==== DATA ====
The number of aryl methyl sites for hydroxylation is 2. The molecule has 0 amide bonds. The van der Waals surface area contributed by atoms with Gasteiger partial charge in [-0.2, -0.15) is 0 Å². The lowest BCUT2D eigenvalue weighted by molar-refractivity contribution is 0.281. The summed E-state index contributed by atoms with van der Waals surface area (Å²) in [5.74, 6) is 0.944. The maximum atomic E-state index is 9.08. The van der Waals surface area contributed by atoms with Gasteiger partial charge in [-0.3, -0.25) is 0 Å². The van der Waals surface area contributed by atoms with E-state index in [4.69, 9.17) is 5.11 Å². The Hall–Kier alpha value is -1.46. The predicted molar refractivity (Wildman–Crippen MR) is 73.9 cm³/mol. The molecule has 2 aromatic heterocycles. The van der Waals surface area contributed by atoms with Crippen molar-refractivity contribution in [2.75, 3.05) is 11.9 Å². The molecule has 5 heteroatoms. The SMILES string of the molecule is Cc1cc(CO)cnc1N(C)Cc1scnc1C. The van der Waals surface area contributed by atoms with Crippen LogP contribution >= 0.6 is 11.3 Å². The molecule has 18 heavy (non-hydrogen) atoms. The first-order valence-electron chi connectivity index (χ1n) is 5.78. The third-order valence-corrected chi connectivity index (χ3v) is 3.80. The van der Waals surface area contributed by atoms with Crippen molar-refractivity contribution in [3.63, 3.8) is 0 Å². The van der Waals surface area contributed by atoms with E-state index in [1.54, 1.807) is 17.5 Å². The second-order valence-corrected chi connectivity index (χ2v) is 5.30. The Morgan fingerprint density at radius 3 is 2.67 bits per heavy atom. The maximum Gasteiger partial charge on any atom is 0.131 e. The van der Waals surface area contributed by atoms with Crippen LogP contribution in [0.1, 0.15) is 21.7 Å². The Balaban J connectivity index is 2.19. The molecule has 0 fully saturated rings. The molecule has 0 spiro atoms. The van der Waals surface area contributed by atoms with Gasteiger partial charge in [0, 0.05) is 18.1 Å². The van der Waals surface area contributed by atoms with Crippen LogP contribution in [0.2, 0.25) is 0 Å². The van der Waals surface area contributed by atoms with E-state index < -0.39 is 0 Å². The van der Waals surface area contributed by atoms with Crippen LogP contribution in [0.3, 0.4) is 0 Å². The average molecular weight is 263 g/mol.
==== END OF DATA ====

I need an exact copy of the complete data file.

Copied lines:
The number of aryl methyl sites for hydroxylation is 2. The molecule has 0 amide bonds. The van der Waals surface area contributed by atoms with Gasteiger partial charge in [-0.2, -0.15) is 0 Å². The lowest BCUT2D eigenvalue weighted by molar-refractivity contribution is 0.281. The summed E-state index contributed by atoms with van der Waals surface area (Å²) in [5.74, 6) is 0.944. The maximum atomic E-state index is 9.08. The van der Waals surface area contributed by atoms with Gasteiger partial charge in [-0.3, -0.25) is 0 Å². The van der Waals surface area contributed by atoms with E-state index in [4.69, 9.17) is 5.11 Å². The Hall–Kier alpha value is -1.46. The predicted molar refractivity (Wildman–Crippen MR) is 73.9 cm³/mol. The molecule has 2 aromatic heterocycles. The van der Waals surface area contributed by atoms with Crippen molar-refractivity contribution in [2.75, 3.05) is 11.9 Å². The molecule has 5 heteroatoms. The SMILES string of the molecule is Cc1cc(CO)cnc1N(C)Cc1scnc1C. The van der Waals surface area contributed by atoms with Crippen LogP contribution >= 0.6 is 11.3 Å². The molecule has 18 heavy (non-hydrogen) atoms. The first-order valence-electron chi connectivity index (χ1n) is 5.78. The third-order valence-corrected chi connectivity index (χ3v) is 3.80. The van der Waals surface area contributed by atoms with Crippen molar-refractivity contribution in [3.63, 3.8) is 0 Å². The van der Waals surface area contributed by atoms with E-state index in [1.54, 1.807) is 17.5 Å². The second-order valence-corrected chi connectivity index (χ2v) is 5.30. The Morgan fingerprint density at radius 3 is 2.67 bits per heavy atom. The maximum Gasteiger partial charge on any atom is 0.131 e. The van der Waals surface area contributed by atoms with Crippen LogP contribution in [0.1, 0.15) is 21.7 Å². The Balaban J connectivity index is 2.19. The molecule has 0 fully saturated rings. The molecule has 0 spiro atoms. The van der Waals surface area contributed by atoms with Gasteiger partial charge in [0, 0.05) is 18.1 Å². The van der Waals surface area contributed by atoms with Crippen LogP contribution in [0.2, 0.25) is 0 Å². The van der Waals surface area contributed by atoms with E-state index < -0.39 is 0 Å². The van der Waals surface area contributed by atoms with Crippen LogP contribution in [0.3, 0.4) is 0 Å². The average molecular weight is 263 g/mol.